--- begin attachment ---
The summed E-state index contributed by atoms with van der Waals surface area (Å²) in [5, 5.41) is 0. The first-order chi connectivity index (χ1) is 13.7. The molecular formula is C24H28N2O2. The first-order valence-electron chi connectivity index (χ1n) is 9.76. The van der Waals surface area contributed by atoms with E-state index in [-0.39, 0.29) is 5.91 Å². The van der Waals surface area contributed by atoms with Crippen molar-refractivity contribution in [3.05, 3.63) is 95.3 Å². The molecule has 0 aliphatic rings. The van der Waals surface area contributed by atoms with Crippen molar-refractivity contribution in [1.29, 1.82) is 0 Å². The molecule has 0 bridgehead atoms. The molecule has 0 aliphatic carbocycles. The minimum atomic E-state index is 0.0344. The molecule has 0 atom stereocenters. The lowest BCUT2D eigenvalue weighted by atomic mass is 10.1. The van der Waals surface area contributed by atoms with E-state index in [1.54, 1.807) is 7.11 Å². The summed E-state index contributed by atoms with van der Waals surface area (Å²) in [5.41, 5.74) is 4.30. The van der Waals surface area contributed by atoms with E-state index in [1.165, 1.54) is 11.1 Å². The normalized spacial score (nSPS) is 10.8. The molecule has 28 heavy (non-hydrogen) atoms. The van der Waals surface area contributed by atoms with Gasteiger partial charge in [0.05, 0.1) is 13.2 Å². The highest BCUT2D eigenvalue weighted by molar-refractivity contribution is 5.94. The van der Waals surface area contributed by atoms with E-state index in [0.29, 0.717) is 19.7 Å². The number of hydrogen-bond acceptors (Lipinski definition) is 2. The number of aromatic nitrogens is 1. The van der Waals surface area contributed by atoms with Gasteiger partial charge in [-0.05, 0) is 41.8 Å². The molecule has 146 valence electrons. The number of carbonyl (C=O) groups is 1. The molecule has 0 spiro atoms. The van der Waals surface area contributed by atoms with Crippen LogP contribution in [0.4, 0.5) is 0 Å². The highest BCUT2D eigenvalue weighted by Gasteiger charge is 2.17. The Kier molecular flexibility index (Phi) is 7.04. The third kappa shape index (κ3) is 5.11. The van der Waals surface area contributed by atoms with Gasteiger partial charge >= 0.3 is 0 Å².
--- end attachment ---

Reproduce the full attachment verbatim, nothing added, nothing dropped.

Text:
The summed E-state index contributed by atoms with van der Waals surface area (Å²) in [5, 5.41) is 0. The first-order chi connectivity index (χ1) is 13.7. The molecular formula is C24H28N2O2. The first-order valence-electron chi connectivity index (χ1n) is 9.76. The van der Waals surface area contributed by atoms with E-state index in [-0.39, 0.29) is 5.91 Å². The van der Waals surface area contributed by atoms with Crippen molar-refractivity contribution in [3.05, 3.63) is 95.3 Å². The molecule has 0 aliphatic rings. The van der Waals surface area contributed by atoms with Crippen molar-refractivity contribution in [1.29, 1.82) is 0 Å². The molecule has 0 bridgehead atoms. The molecule has 0 aliphatic carbocycles. The minimum atomic E-state index is 0.0344. The molecule has 0 atom stereocenters. The lowest BCUT2D eigenvalue weighted by atomic mass is 10.1. The van der Waals surface area contributed by atoms with E-state index in [1.54, 1.807) is 7.11 Å². The summed E-state index contributed by atoms with van der Waals surface area (Å²) in [5.41, 5.74) is 4.30. The van der Waals surface area contributed by atoms with E-state index in [1.165, 1.54) is 11.1 Å². The normalized spacial score (nSPS) is 10.8. The molecule has 28 heavy (non-hydrogen) atoms. The van der Waals surface area contributed by atoms with Gasteiger partial charge in [0.05, 0.1) is 13.2 Å². The highest BCUT2D eigenvalue weighted by molar-refractivity contribution is 5.94. The van der Waals surface area contributed by atoms with E-state index in [0.29, 0.717) is 19.7 Å². The number of hydrogen-bond acceptors (Lipinski definition) is 2. The number of aromatic nitrogens is 1. The van der Waals surface area contributed by atoms with Gasteiger partial charge in [-0.05, 0) is 41.8 Å². The molecule has 146 valence electrons. The number of carbonyl (C=O) groups is 1. The molecule has 0 spiro atoms. The van der Waals surface area contributed by atoms with Crippen LogP contribution in [0.4, 0.5) is 0 Å². The highest BCUT2D eigenvalue weighted by Gasteiger charge is 2.17. The Kier molecular flexibility index (Phi) is 7.04. The third kappa shape index (κ3) is 5.11. The van der Waals surface area contributed by atoms with Gasteiger partial charge >= 0.3 is 0 Å².